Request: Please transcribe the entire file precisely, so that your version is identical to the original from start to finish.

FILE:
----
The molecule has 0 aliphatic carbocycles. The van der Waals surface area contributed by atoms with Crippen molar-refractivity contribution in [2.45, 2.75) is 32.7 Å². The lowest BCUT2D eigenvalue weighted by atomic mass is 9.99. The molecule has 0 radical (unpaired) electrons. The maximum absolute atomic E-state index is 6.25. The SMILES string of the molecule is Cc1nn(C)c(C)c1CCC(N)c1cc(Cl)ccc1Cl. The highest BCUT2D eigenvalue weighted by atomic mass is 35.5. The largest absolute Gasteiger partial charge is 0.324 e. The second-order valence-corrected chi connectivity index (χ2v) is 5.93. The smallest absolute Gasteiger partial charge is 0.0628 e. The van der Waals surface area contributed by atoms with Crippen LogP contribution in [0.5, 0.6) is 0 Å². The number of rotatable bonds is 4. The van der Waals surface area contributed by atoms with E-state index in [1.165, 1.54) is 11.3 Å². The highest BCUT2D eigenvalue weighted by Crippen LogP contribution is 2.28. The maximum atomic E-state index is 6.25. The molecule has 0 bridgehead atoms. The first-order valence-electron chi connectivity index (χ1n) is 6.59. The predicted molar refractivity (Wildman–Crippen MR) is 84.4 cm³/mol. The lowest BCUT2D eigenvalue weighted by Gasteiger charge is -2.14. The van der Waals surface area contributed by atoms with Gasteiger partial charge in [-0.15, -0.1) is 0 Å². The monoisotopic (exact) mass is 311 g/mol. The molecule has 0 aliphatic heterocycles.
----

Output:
The molecule has 0 aliphatic carbocycles. The van der Waals surface area contributed by atoms with Crippen molar-refractivity contribution in [2.45, 2.75) is 32.7 Å². The lowest BCUT2D eigenvalue weighted by atomic mass is 9.99. The molecule has 0 radical (unpaired) electrons. The maximum absolute atomic E-state index is 6.25. The SMILES string of the molecule is Cc1nn(C)c(C)c1CCC(N)c1cc(Cl)ccc1Cl. The highest BCUT2D eigenvalue weighted by atomic mass is 35.5. The largest absolute Gasteiger partial charge is 0.324 e. The second-order valence-corrected chi connectivity index (χ2v) is 5.93. The smallest absolute Gasteiger partial charge is 0.0628 e. The van der Waals surface area contributed by atoms with Crippen LogP contribution in [0.5, 0.6) is 0 Å². The number of rotatable bonds is 4. The van der Waals surface area contributed by atoms with E-state index in [1.165, 1.54) is 11.3 Å². The highest BCUT2D eigenvalue weighted by Crippen LogP contribution is 2.28. The maximum atomic E-state index is 6.25. The molecule has 0 bridgehead atoms. The first-order valence-electron chi connectivity index (χ1n) is 6.59. The predicted molar refractivity (Wildman–Crippen MR) is 84.4 cm³/mol. The lowest BCUT2D eigenvalue weighted by Gasteiger charge is -2.14. The van der Waals surface area contributed by atoms with Gasteiger partial charge in [-0.15, -0.1) is 0 Å². The monoisotopic (exact) mass is 311 g/mol. The molecule has 0 aliphatic heterocycles.